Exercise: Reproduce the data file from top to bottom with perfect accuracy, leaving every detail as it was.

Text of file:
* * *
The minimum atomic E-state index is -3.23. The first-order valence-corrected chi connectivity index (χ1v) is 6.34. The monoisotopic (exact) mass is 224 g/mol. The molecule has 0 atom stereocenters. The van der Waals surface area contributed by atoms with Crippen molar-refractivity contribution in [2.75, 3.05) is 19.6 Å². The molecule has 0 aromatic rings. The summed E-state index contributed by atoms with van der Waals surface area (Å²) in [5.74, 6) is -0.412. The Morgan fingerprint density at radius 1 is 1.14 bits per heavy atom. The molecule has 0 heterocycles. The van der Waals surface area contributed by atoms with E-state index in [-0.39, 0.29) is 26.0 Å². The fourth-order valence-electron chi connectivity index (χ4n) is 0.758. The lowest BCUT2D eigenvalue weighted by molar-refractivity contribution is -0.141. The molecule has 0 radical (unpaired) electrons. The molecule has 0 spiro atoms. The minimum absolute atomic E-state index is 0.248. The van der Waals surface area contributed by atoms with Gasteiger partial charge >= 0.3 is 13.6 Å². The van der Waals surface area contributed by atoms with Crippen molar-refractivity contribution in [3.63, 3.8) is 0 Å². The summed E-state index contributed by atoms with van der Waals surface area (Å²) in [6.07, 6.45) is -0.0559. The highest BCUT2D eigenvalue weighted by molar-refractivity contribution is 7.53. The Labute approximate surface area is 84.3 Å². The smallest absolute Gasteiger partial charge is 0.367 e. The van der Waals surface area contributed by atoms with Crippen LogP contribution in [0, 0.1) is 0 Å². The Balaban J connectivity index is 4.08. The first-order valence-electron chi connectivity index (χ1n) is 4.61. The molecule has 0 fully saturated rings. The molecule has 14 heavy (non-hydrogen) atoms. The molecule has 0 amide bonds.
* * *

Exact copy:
The minimum atomic E-state index is -3.23. The first-order valence-corrected chi connectivity index (χ1v) is 6.34. The monoisotopic (exact) mass is 224 g/mol. The molecule has 0 atom stereocenters. The van der Waals surface area contributed by atoms with Crippen molar-refractivity contribution in [2.75, 3.05) is 19.6 Å². The molecule has 0 aromatic rings. The summed E-state index contributed by atoms with van der Waals surface area (Å²) in [5.74, 6) is -0.412. The Morgan fingerprint density at radius 1 is 1.14 bits per heavy atom. The molecule has 0 heterocycles. The van der Waals surface area contributed by atoms with E-state index in [-0.39, 0.29) is 26.0 Å². The fourth-order valence-electron chi connectivity index (χ4n) is 0.758. The lowest BCUT2D eigenvalue weighted by molar-refractivity contribution is -0.141. The molecule has 0 radical (unpaired) electrons. The molecule has 0 spiro atoms. The minimum absolute atomic E-state index is 0.248. The van der Waals surface area contributed by atoms with Gasteiger partial charge >= 0.3 is 13.6 Å². The van der Waals surface area contributed by atoms with Crippen molar-refractivity contribution in [3.63, 3.8) is 0 Å². The summed E-state index contributed by atoms with van der Waals surface area (Å²) in [6.07, 6.45) is -0.0559. The highest BCUT2D eigenvalue weighted by molar-refractivity contribution is 7.53. The Labute approximate surface area is 84.3 Å². The smallest absolute Gasteiger partial charge is 0.367 e. The van der Waals surface area contributed by atoms with Crippen LogP contribution in [0, 0.1) is 0 Å². The Balaban J connectivity index is 4.08. The first-order valence-electron chi connectivity index (χ1n) is 4.61. The molecule has 0 fully saturated rings. The molecule has 14 heavy (non-hydrogen) atoms. The molecule has 0 amide bonds.